United Methodist Leaders Do not Want To Change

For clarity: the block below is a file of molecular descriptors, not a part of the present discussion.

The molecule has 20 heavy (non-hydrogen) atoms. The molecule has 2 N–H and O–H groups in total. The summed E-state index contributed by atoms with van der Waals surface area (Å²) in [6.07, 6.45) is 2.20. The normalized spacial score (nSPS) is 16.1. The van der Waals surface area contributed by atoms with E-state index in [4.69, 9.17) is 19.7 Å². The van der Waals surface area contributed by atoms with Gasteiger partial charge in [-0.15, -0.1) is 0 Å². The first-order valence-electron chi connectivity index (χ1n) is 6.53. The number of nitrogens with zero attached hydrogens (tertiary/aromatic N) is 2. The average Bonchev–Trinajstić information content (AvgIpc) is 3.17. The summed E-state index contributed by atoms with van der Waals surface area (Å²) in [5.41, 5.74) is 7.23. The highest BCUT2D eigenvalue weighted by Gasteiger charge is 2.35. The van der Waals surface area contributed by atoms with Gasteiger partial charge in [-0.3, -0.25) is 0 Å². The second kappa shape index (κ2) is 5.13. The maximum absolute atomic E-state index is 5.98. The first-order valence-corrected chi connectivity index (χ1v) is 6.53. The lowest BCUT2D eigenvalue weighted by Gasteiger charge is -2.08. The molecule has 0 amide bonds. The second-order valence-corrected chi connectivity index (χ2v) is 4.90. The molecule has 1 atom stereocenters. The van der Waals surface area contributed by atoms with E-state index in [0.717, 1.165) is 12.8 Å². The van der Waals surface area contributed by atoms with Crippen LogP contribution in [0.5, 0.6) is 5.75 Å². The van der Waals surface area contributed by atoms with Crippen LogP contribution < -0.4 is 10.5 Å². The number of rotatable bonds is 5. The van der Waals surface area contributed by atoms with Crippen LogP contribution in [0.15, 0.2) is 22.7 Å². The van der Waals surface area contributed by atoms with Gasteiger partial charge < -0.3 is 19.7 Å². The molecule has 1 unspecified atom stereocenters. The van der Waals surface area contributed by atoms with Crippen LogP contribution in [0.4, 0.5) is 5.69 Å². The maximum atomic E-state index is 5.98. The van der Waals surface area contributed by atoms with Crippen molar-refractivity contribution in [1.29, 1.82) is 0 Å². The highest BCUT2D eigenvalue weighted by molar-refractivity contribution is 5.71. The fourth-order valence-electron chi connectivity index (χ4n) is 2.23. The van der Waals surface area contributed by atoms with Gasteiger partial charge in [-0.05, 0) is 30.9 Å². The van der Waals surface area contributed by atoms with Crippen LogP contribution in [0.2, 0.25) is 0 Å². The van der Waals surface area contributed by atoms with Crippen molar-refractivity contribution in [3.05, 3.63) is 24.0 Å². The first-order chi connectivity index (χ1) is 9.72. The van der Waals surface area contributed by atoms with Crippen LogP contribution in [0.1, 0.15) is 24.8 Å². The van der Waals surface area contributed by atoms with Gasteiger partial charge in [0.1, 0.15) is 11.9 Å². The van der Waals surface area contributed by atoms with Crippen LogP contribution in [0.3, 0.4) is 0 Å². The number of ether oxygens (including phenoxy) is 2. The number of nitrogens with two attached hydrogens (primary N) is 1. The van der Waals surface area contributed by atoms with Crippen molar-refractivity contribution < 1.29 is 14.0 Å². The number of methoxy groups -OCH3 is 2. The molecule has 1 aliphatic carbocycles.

We just got thtrough with an collossal waste of time. United Methodists call it General Conference. This General Conference, at the cost of $1,500.00 per minute, was held in Tampa Florida. Since the 1970s, our denomination has lost over 3,000,000 members. We had hopes that elected delegates of our General Conference would vote necessary changes to reverse the precipitous decline but how could we be so naive? The voting members of General Conference are people who have been richly rewarded in prestige and recognition from the United Methodist structures as they currently exist. What motivations did our elected delegates have to change? How could we adopt the "Call to Action" limiting, reducing, or even eliminating antiquated boards and agencies of the General church when the most powerful board members come from the ranks of those elected as representatives to General Conference? With only a few exceptions, these elected delegates have incentive to keep things the way they are and continue their world of rich rewards. Our book "10 Temptations of Church; Why Churches Decline and What to Do About It" suggests that some local church leaders receive a pay off of power, intimacy, and influence in a declining local church. Perhaps the denomination's leaders receive similar incentives as our denomination continues to decline. Reversing this decline will demand that all church leaders put aside their personal preferences and live out God's purpose. The human fraility of our condition makes this extremely difficult because of existing incentives for decline.